Left: Rite in the Rain, Right: nu: Tough Paper

 

Conclusion

Altogether a nice notepad. It’s an interesting novelty and I’m sure I’ll enjoy using it, but I’m not sure I’ll buy more once the novelty effect has worn off.

I paid £2.50 for this notepad. It’s spiral bound, has a tough cover and back, and has 160 sheets of paper.


In 2013 Wired published an interesting article about ‘stone paper’.

I bought the Pentel Tradio in 2013 at Müller Markt in Volkach. As far as I remember it was extremely cheap (<€10).

  1. I don’t know much about plastic, so I would very much appreciate if someone could explain biodegradable in the context of HDPE. A quick look on the Internet seems to suggest that you can make HDPE biodegradable by changing the recipe slightly. On a different note: biodegradable plastic reminds me of Dave’s biodegradable pencil test. []

Happy Belgian National Day!

Belgium. Home of our president, home of The Pencil Case Blog, home of the chips (and moules-frites), home of SG-1′s favourite toy, home of many fantastic comic artists and comic strips1, home of some crazy music and home to some of the best2 notebooks in the world…

…and today is the Belgian National Day!

In a perfect world I’d now show you a picture of a Belgian pencil sharpened with a Belgian blade. Unfortunately I have to make do with no Belgian pencil, but at least some fantastic Belgian paper. For the photo I could even choose between different brands, but I picked Atoma paper. Regarding the blade, I chose a Dutch one, from Apeldoorn – the Netherlands is a neighbour of Belgium. About the pencil, I chose a German one, again it’s a neighbour of Belgium, plus the National Day “commemorates the day on which Leopold I took the constitutional oath as the first King of Belgium, on July 21st 1831″3. Leopold I of Belgium was born in Coburg, which is in Franconia – and this pencil was made in Franconia, too. Happy Belgian National Day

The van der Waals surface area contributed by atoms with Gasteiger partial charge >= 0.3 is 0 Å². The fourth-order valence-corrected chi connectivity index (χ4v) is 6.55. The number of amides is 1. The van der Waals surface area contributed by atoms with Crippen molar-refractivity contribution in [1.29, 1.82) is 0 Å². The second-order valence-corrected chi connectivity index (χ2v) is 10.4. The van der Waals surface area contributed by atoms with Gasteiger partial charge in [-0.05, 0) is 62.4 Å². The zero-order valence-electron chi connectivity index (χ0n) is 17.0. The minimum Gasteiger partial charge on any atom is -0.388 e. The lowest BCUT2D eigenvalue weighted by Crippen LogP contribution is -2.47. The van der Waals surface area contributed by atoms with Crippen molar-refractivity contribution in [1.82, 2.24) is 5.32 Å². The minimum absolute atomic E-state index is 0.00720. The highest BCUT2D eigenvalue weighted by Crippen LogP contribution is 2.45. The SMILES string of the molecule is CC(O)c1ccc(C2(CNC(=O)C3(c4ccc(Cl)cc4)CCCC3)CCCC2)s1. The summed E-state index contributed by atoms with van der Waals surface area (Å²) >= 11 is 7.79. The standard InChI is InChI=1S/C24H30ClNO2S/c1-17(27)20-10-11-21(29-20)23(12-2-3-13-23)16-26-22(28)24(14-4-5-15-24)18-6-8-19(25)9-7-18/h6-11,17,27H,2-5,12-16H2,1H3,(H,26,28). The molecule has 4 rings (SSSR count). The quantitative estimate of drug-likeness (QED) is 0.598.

1. from Macherot, Turk, Morris, Hergé, Peyo, … []
  2. imho []
  3. see http://www.belgium.be/en/about_belgium/country/belgium_in_nutshell/symbols/national_holiday/ []

Happy Independence Day!

As a pencileer, molyvophile and molyvologue1 I couldn’t think of a better way to celebrate Independence Day than to sharpen an American pencil with an American blade.